The grading process for the main courtroom scenes required handling 360-degree lighting, created so that the entire room could be framed in-shot. “Diamond Bou Abboud, who plays a defence lawyer in the film, has beautiful fair skin that caught bounce from everywhere,” Hibri reveals. “We had many scenes that would begin with red bounce from a wall to her left, and as she walked around the courtroom and stood backlit in front of a large window, the Optima Zoom would flare blue in the blacks.

“It was very important to us all that her face keep a consistent contrast ratio and colour, which took a fair amount of masking and dynamics. Luckily, DaVinci Resolve’s awesome 3D tracker and power windows were all I needed during those long Steadicam shots. It is the tool that saved me time and time again during this project. We ultimately also used Resolve’s collaborative workflow features to render reels on a second system while continuing to work in the hero suite, saving us more precious time in between cinema tests.”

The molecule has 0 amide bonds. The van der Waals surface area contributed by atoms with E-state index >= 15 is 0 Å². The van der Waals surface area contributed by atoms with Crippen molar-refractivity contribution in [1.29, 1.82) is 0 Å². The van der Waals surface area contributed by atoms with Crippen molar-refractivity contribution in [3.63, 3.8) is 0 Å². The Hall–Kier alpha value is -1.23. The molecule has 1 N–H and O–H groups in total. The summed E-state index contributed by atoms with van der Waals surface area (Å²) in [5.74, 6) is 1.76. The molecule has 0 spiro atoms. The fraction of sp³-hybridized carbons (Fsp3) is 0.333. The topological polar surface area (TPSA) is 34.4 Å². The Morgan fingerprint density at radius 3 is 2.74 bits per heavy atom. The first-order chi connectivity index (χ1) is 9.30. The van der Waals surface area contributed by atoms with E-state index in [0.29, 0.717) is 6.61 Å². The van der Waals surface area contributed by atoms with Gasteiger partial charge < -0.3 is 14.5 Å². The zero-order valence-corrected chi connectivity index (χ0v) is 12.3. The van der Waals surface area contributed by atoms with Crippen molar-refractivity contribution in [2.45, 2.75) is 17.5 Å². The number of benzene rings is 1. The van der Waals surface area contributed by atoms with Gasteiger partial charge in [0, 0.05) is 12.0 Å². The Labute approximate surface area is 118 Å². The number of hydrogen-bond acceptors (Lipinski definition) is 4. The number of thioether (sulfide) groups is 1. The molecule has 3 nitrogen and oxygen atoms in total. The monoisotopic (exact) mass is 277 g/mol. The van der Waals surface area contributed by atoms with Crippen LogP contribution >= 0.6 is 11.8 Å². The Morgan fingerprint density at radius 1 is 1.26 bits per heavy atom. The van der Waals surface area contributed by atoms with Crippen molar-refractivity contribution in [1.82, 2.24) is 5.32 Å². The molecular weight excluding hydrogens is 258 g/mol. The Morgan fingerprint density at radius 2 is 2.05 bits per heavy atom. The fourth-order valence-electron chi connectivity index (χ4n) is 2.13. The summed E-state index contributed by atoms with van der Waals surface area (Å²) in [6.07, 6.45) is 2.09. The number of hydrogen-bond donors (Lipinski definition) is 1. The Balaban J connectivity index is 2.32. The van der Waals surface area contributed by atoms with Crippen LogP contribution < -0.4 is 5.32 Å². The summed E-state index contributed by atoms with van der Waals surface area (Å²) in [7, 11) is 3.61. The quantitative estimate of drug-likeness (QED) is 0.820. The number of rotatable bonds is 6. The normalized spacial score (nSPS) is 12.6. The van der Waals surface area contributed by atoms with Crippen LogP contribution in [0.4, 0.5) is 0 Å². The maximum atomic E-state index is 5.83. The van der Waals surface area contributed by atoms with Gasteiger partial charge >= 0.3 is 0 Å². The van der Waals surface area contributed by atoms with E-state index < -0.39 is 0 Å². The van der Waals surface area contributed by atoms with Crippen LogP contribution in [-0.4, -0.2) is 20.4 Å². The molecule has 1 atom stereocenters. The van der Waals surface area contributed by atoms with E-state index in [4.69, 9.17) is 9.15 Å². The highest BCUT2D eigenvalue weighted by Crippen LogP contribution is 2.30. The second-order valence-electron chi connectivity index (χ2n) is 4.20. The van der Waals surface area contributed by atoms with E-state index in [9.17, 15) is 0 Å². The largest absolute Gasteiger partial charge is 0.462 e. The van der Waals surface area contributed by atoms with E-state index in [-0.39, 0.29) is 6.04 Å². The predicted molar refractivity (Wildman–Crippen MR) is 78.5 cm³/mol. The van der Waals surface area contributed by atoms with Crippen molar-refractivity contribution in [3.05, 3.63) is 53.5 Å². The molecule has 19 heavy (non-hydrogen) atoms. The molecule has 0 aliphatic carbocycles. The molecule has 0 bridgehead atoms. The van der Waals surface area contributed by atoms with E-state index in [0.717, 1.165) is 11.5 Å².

While Chilean drama A Fantastic Woman edged out The Insult to win best foreign film at the Oscars, Hibri says this is just the beginning.

“Beirut is a city full of juxtapositions, big emotions and a complicated history. The Insult speaks to those complexities,” he concludes. “I also believe its optimism leaves you with a feeling of hope, which is rare for a film about the Middle East. I believe its success will inspire a new crop of Lebanese films which can strike a similar balance of social issues, entertainment and high-quality production. I can’t wait to see what the next eight years will bring.”